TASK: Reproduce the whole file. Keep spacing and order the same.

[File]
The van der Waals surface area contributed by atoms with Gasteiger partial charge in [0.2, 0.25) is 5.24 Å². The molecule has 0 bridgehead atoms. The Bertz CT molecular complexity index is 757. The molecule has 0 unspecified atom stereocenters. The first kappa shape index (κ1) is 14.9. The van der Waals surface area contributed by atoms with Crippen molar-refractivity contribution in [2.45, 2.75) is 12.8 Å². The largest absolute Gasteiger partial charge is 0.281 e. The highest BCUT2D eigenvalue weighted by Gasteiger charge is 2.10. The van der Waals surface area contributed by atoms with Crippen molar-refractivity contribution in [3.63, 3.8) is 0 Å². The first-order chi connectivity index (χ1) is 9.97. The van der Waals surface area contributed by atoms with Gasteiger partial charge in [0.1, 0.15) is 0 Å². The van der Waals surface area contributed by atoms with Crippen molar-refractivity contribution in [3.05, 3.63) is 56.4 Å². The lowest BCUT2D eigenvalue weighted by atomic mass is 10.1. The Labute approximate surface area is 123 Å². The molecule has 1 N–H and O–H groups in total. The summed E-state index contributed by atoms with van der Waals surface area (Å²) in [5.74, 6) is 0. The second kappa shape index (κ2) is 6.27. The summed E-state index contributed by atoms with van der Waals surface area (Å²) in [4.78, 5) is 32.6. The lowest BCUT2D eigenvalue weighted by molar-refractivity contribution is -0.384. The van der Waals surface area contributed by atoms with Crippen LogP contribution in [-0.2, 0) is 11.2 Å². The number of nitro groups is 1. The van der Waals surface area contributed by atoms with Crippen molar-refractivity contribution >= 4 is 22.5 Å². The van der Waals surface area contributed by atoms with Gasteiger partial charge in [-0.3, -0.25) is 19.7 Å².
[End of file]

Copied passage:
The van der Waals surface area contributed by atoms with Gasteiger partial charge in [0.2, 0.25) is 5.24 Å². The molecule has 0 bridgehead atoms. The Bertz CT molecular complexity index is 757. The molecule has 0 unspecified atom stereocenters. The first kappa shape index (κ1) is 14.9. The van der Waals surface area contributed by atoms with Crippen molar-refractivity contribution in [2.45, 2.75) is 12.8 Å². The largest absolute Gasteiger partial charge is 0.281 e. The highest BCUT2D eigenvalue weighted by Gasteiger charge is 2.10. The van der Waals surface area contributed by atoms with Crippen molar-refractivity contribution in [3.63, 3.8) is 0 Å². The first-order chi connectivity index (χ1) is 9.97. The van der Waals surface area contributed by atoms with Gasteiger partial charge in [0.1, 0.15) is 0 Å². The van der Waals surface area contributed by atoms with Crippen molar-refractivity contribution in [3.05, 3.63) is 56.4 Å². The lowest BCUT2D eigenvalue weighted by atomic mass is 10.1. The Labute approximate surface area is 123 Å². The molecule has 1 N–H and O–H groups in total. The summed E-state index contributed by atoms with van der Waals surface area (Å²) in [5.74, 6) is 0. The second kappa shape index (κ2) is 6.27. The summed E-state index contributed by atoms with van der Waals surface area (Å²) in [4.78, 5) is 32.6. The lowest BCUT2D eigenvalue weighted by molar-refractivity contribution is -0.384. The van der Waals surface area contributed by atoms with Crippen LogP contribution in [-0.2, 0) is 11.2 Å². The number of nitro groups is 1. The van der Waals surface area contributed by atoms with Crippen molar-refractivity contribution >= 4 is 22.5 Å². The van der Waals surface area contributed by atoms with Gasteiger partial charge in [-0.3, -0.25) is 19.7 Å².